The school year had come to a close. Our young hero, Lucas Skywalker MacDonald, was planning the menu for his early June birthday, a sleepover of a soiree.
There was a waterslide to be erected in his honor, video games of the modern variety as well as a retro Galaga machine for his nostalgic father’s entertainment, Nerf arrows and accompanying mechanical bows, Styrofoam swords that when struck make a heck of a racket — leading the youth on the receiving end to believe he’d been hit much harder than he had — and a football for some good, old-fashioned, clean fun should the modern brand of entertainment grow old.
Of course the most important question Lucas was in charge of answering was what to serve a group of growing boys. Our world is now full of food allergies, lactose and gluten intolerances, celiac disease and common ailments that may or may not have been caused by the over-processing and genetic modification of American cuisine.
I’m not getting on my soapbox, but there is a lot to consider as the chaperone of what may be someone’s first night away from home. I’d hate to sour the larger picture of future spend-the-night parties by feeding a kid a peanut that ends up forcing us to pile a multitude of boys, two by two into a midsized SUV built to transport only five as we make our way to the ER.
There was a bit of a vetting process and any kid with more than two allergies would be out. We can’t accept that much liability. Anyone scared of the Crichton Leprechaun or the Midtown Wolf Woman was off the list. Once our invitation list was whittled down to a total of six kids and myself as the lonely adult, could we now decide on dinner?
Pizza was certainly the easy route but proved too easy for Lucas’ taste. A recent trip as a volunteer with Catherine to Ronald McDonald House exposed the young man to a hybridized casserole/pie called Bubble Pizza. It’s all the rage with the youngsters as well as adults who don’t mind consuming a high-carb meal of 10,000 calories. But in small doses you can rest assured this is a total crowd pleaser.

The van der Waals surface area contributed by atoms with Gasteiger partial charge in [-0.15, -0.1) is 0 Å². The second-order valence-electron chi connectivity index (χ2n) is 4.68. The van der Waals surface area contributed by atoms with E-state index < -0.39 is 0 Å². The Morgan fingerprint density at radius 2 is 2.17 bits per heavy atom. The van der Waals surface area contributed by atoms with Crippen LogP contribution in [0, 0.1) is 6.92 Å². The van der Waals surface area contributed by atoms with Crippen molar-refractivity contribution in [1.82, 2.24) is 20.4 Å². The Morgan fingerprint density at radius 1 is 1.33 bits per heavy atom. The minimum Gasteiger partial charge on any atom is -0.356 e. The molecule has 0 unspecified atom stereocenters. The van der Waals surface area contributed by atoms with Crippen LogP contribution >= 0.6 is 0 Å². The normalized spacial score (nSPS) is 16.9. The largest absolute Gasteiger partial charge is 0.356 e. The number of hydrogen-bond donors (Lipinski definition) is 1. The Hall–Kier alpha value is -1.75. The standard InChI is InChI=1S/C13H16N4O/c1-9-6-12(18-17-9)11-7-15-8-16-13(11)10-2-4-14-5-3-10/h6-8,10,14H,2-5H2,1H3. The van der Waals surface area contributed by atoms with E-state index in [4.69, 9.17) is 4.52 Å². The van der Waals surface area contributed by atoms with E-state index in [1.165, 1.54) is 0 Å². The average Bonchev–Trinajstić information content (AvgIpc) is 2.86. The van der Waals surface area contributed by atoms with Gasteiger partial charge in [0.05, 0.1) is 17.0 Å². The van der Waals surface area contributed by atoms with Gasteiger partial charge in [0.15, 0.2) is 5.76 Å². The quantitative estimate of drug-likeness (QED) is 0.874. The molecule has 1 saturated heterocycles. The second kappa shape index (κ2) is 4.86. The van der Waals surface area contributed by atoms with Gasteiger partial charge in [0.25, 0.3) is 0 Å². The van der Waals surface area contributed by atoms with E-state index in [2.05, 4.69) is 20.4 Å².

And so it was decided Bubble Pizza would be served at the MacDonald household as the celebratory main course along with plenty of unhealthy items, both salty and sweet. From chips and cheese puffs to brownies and ice cream with chocolate syrup, we pretty much kept the health conscious at bay with our carbohydrates and sugars like garlic to vampires. A diabetic couldn’t have come within 100 feet of our house without needing a snort of insulin.
The only hurdle was the one lactose-intolerant kid who couldn’t eat the ice cream. But, like a real man, he mustered the literal intestinal fortitude to choke down his share of pizza and drew the line at the Old Dutch vanilla, opting for two brownies instead of a la mode.
The closest we got to health food was the blueberries fresh from the bush in the backyard that we handpicked for the next day’s pancakes. While gathering my crop I overheard my newfound lactose-intolerant friend explaining to waterspout expert Jason that eating them off the bush was better than grabbing a couple from Mr. MacDonald’s bucket because, “They’re fresher that way.” Turns out blueberries lose their freshness within 30 seconds of being plucked.
There were no Wookalar or Bigfoot sightings, no real ghost stories to tell, and the whole party went off without incident, thank goodness. Aside from a little sleep deprivation and a couple of new grays, I really enjoyed myself, but the only thing that topped the waterslide was, you guessed it, Bubble Pizza.
Here is the way Lucas and Catherine prepared it.
This monster looks like a pretty thick version of lasagna when it’s all said and done. Break out the 13 x 9 baking dish or grab disposable aluminum trays from the sugar aisle of the grocery store.
• 2 tubes of refrigerated buttermilk biscuit dough
• 1 15-ounce can of tomato sauce
• 1 lb ground beef
• 1 tsp oregano
• 2 cups mozzarella cheese, shredded
• 1 cups cheddar cheese, shredded
• Salt and pepper to taste
Start by browning the ground beef in a large skillet over medium heat. Drain the grease (we use a turkey baster and an empty can from the recycling bin) and stir in the tomato sauce, oregano, salt and pepper. This would be the time to add any garlic powder or a snort of red wine to make your sauce your own. If you aren’t adventurous, feel free to use pre-made pizza or spaghetti sauce.
Grease the baking dish. Open the pop-up dough and quarter each biscuit. Place the pieces a quarter inch apart to line the vessel and top with the meat sauce. Bake uncovered in a preheated 400-degree oven for 20 minutes. Top with cheese and bake another 5-10 minutes or until the cheese is melted. I prefer a little browning, myself.
Slice wedges of the pie and serve hot, topping with parmesan and red pepper flakes for those who want some heat. I am not one who goes crazy for pizza in most situations, but this was a dish I couldn’t resist.
It’s cheap and easy and not too greasy. The kids loved it. You know what else they loved? Their first rounds of Galaga. Retro wins!
This page is available to subscribers. Click here to sign in or get access.
It looks like you are opening this page from the Facebook App. This article needs to be opened in the browser.
iOS: Tap the three dots in the top right, then tap on "Open in Safari".
Android: Tap the Settings icon (it looks like three horizontal lines), then tap App Settings, then toggle the "Open links externally" setting to On (it should turn from gray to blue).